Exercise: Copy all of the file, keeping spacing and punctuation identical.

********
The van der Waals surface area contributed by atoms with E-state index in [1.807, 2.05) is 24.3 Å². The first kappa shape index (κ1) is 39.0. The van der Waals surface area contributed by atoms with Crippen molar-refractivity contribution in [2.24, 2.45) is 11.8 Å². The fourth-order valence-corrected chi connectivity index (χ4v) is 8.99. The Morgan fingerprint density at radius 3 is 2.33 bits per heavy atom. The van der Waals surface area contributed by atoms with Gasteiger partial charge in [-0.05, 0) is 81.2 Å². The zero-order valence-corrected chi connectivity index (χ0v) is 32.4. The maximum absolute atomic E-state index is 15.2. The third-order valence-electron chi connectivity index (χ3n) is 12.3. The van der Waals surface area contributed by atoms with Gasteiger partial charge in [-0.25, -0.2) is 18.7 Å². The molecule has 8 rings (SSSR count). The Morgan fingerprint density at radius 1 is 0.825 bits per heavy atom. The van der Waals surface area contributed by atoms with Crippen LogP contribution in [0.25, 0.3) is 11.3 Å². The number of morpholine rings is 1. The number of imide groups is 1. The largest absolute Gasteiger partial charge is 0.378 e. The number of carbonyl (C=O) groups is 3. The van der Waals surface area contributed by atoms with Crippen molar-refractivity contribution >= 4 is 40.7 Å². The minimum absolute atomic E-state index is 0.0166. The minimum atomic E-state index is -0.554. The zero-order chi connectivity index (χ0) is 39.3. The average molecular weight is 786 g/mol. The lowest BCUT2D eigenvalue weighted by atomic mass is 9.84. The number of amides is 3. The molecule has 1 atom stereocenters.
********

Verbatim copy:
The van der Waals surface area contributed by atoms with E-state index in [1.807, 2.05) is 24.3 Å². The first kappa shape index (κ1) is 39.0. The van der Waals surface area contributed by atoms with Crippen molar-refractivity contribution in [2.24, 2.45) is 11.8 Å². The fourth-order valence-corrected chi connectivity index (χ4v) is 8.99. The Morgan fingerprint density at radius 3 is 2.33 bits per heavy atom. The van der Waals surface area contributed by atoms with Gasteiger partial charge in [-0.05, 0) is 81.2 Å². The zero-order valence-corrected chi connectivity index (χ0v) is 32.4. The maximum absolute atomic E-state index is 15.2. The third-order valence-electron chi connectivity index (χ3n) is 12.3. The van der Waals surface area contributed by atoms with Gasteiger partial charge in [-0.25, -0.2) is 18.7 Å². The molecule has 8 rings (SSSR count). The Morgan fingerprint density at radius 1 is 0.825 bits per heavy atom. The van der Waals surface area contributed by atoms with Crippen LogP contribution in [0.25, 0.3) is 11.3 Å². The number of morpholine rings is 1. The number of imide groups is 1. The largest absolute Gasteiger partial charge is 0.378 e. The number of carbonyl (C=O) groups is 3. The van der Waals surface area contributed by atoms with Crippen molar-refractivity contribution >= 4 is 40.7 Å². The minimum absolute atomic E-state index is 0.0166. The minimum atomic E-state index is -0.554. The zero-order chi connectivity index (χ0) is 39.3. The average molecular weight is 786 g/mol. The lowest BCUT2D eigenvalue weighted by atomic mass is 9.84. The number of amides is 3. The molecule has 1 atom stereocenters.